[OPINION] Debunking Sotto's election fraud claims
On March 6, Senator Vicente “Tito” Sotto III gave a privilege speech, accusing the Commission on Elections (Comelec) and Smartmatic of electoral fraud, which he claims would constitute “a case of electoral sabotage.”
His cheating allegation came after losing vice presidential candidate Bongbong Marcos also accused the Comelec of electoral fraud on the basis of squares and missing ovals on the ballot images, which later turned out to be just the new features of the 2016 vote counting machines (VCM). (READ: What Bongbong Marcos should understand about ballot images)
The accusation from the Marcos camp triggered public exchanges with the camp of Vice President Leni Robredo, prompting the Supreme Court to issue a gag order on both parties.
Senator Sotto claimed in his speech that “a concerned and impecably reliable source” handed him confidential information on certain irregularities that transpired during the May 9, 2016, national and local elections, which allegedly “altered” the results. He alleged that:
- There was an early transmission of votes – before the elections even started.
- The election server was accessed remotely.
In his followup privilege speech on March 14, Sotto made two more allegations:
- There were 4 “queueing servers” through which transmissions from vote-counting machines went instead of going straight to the consolidating canvassing system (CCS).
- The Comelec Transparency Server received only 96.14% of election returns, and that there were “untransmitted” 3.86% of election returns, equivalent to 1.7 million votes. He said this would be “very crucial to ongoing electoral protests.”
Let me address the points the senator raised.
It is already 2018, and Senator Sotto is still talking about 3.86% of election returns not transmitted to the Comelec Transparency Server. This issue has long been answered by the Comelec.
First, it bears reiterating that the votes transmitted from the VCMs straight to the Comelec Transparency Server are unofficial – they were not used in and has no bearing on the official count. The official results are those that go up the “ladderized system” of canvassing: starting with the VCM to the Municipal Board of Canvassers (MBOC), then to the Provincial Board of Canvassers (PBOC), and ultimately to the National Board of Canvassers (NBOC).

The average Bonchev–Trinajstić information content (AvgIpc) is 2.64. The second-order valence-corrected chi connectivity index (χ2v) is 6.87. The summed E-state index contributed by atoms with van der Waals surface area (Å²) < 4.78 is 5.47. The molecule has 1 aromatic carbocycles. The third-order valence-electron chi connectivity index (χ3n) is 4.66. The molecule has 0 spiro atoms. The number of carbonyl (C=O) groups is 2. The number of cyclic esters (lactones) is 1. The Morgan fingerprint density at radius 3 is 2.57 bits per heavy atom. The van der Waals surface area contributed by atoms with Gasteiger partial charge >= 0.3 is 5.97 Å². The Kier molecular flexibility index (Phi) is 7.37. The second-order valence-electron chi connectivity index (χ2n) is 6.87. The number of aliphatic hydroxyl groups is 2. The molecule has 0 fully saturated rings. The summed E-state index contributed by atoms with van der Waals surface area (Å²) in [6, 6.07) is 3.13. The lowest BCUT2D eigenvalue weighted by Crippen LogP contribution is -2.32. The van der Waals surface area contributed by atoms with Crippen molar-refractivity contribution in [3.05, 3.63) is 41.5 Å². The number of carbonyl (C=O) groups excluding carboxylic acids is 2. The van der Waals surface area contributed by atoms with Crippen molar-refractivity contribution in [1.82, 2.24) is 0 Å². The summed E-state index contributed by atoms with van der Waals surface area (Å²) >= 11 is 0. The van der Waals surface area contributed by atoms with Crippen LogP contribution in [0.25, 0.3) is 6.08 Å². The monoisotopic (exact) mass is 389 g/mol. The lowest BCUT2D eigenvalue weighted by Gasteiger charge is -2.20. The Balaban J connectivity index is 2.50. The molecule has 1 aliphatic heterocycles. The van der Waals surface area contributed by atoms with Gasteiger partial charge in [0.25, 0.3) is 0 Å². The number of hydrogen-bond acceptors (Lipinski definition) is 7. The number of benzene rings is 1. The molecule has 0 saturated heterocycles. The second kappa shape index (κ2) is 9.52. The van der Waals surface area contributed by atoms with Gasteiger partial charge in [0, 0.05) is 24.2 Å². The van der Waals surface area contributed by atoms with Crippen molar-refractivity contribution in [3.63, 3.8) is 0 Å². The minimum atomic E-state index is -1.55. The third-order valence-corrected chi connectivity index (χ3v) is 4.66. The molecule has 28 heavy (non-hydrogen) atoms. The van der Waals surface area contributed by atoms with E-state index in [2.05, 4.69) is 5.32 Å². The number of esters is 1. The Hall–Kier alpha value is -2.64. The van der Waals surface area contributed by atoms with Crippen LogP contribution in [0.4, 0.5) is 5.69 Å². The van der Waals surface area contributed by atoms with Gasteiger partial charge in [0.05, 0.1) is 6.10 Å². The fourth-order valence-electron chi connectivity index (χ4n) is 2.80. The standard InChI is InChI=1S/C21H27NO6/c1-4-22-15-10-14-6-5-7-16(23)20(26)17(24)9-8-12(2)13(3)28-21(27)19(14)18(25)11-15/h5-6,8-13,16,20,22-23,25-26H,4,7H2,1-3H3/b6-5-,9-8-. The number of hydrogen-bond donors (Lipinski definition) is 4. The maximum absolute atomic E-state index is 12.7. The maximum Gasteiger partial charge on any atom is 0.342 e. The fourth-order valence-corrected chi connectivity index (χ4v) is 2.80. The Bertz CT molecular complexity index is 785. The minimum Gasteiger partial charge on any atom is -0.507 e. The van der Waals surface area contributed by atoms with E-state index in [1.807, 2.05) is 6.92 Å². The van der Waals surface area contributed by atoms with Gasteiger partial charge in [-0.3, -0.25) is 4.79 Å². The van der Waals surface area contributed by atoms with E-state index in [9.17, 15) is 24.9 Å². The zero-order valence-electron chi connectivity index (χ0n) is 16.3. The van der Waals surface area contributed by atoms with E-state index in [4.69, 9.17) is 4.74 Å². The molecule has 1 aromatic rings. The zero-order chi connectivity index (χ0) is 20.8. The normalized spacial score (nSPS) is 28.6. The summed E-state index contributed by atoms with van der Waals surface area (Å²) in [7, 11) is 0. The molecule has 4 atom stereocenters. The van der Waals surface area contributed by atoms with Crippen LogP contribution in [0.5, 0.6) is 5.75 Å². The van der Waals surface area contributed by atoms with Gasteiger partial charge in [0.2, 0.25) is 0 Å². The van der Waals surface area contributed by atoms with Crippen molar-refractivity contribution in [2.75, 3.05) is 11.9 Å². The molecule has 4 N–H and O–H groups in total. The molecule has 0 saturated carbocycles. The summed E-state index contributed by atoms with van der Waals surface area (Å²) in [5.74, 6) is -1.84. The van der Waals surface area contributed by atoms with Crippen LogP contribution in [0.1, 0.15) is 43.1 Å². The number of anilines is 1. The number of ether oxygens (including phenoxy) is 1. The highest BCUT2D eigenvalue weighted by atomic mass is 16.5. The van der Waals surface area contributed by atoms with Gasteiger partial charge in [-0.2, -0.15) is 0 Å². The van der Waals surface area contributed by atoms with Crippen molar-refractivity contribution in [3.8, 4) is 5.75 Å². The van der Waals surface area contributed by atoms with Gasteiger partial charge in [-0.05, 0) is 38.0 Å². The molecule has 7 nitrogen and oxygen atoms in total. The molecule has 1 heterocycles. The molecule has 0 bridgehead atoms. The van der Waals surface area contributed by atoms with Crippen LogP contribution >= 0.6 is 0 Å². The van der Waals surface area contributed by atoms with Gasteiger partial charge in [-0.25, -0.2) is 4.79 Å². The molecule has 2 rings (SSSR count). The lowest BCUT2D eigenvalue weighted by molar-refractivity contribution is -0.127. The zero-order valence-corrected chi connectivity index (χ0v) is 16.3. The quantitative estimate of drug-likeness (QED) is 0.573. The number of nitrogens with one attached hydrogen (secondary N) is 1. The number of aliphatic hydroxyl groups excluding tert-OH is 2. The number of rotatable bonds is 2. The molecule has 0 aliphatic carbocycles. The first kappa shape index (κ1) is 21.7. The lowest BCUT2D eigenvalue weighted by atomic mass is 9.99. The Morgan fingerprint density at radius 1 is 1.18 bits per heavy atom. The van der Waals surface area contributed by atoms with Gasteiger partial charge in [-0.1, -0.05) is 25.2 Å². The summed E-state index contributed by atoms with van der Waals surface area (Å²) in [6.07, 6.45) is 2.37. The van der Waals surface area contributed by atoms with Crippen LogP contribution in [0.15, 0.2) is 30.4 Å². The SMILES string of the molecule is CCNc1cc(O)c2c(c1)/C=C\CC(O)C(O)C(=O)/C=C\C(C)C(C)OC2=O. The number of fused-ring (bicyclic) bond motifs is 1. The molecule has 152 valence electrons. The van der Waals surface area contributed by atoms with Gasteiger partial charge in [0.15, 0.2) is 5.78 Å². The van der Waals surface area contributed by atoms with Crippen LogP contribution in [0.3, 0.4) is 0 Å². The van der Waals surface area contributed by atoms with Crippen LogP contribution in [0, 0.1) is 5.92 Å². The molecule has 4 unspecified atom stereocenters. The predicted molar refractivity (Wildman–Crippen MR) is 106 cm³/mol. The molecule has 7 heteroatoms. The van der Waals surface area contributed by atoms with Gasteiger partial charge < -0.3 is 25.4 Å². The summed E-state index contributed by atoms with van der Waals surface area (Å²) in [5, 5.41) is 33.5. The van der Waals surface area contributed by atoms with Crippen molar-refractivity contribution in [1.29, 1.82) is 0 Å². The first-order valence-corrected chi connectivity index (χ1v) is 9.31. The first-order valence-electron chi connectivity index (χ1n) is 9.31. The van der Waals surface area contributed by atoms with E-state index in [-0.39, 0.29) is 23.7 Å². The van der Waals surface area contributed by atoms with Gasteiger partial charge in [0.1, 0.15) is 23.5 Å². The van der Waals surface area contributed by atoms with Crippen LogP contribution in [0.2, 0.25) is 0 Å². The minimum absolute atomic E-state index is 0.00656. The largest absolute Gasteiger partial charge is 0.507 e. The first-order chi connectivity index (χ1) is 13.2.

Second, the Comelec has been repeating in the last two years that 100% of the votes cast during the 2016 elections have been accounted for and credited to the right candidates. Sotto's “impeccably reliable source” should have advised him that while it is true that 3.86% of clustered precincts were not able to transmit electronically, this does not mean that they have not been transmitted at all.
Under the contingency plan laid down by the Comelec in Resolution Number 10101, it provides that “[i]f the transmission fails, the [Boards of Election Inspectors] shall transport the VCM to the canvassing center for manual uploading of data from the main SD card to the CCS laptop.” This means that those 3.86% untransmitted electronically were nonetheless manually uploaded to the CCS laptops of the Municipal Board of Canvassers and thus accounted for.
Early transmission of votes
Sotto also alleges that there were “early transmission of votes” by certain VCMs to Municipal Boards of Canvassers (MBOC). He specially mentioned that there was early transmission activity on May 8, 2016 (a day before the elections), involving the Consolidated Canvassing System of the municipality of Libon, Albay, and in the morning of May 9, 2016, election day, in the CCS of the municipality of Angono, Rizal.
It is very important to note that while he claims that there were “early transmission of votes,” the senator has not shown a single vote that has prematurely been transmitted. In fact, this could never have happened. Senator Sotto and his “impecably reliable source” may have missed the presence of a “firewall” on the servers, acting like a flood gate, that prevents the reception of results before the closing of the polls in the evening of May 9, 2016.
This feature has been added to prevent that experience in 2010 elections, where many Boards of Election Inspectors (BEI) accidentally sent Final Testing and Sealing (FTS) information, causing the server to subsequently reject the actual vote results, since the CCS laptops had been programmed to receive results only once.
Comelec nonetheless admitted that the “transmission activities” in Libon and Angono flagged by Senator Sotto may have indeed happened. The commission, however, explained that these are just FTS activities, where the connectivity of the VCMs to the server was being tested and that there was nothing anomalous about them. The senator, however, dismissed the explanation, claiming that the “the last official testing was made on April, 23, 2016,” and thus the ones transmitted on May 8 and the morning of May 9 could not have been from the FTS activities.
Although the date mentioned by Senator Sotto was inaccurate, it still deserves some clarification. Under Comelec Resolution Number 10057 or the “General Instructions for the Boards of Election Inspectors (BEI),” the date set for the Comelec for the testing and sealing of the VCMs was between May 2 and 6, 2016, on the date chosen by the Election Officer. So why were there activities detected in Libon, Albay, on May 8, when all FTS activities should have been completed by May 6, 2016? Or in the morning of May 9 in Angono, Rizal, when the VCMs are supposed to be offline during voting hours?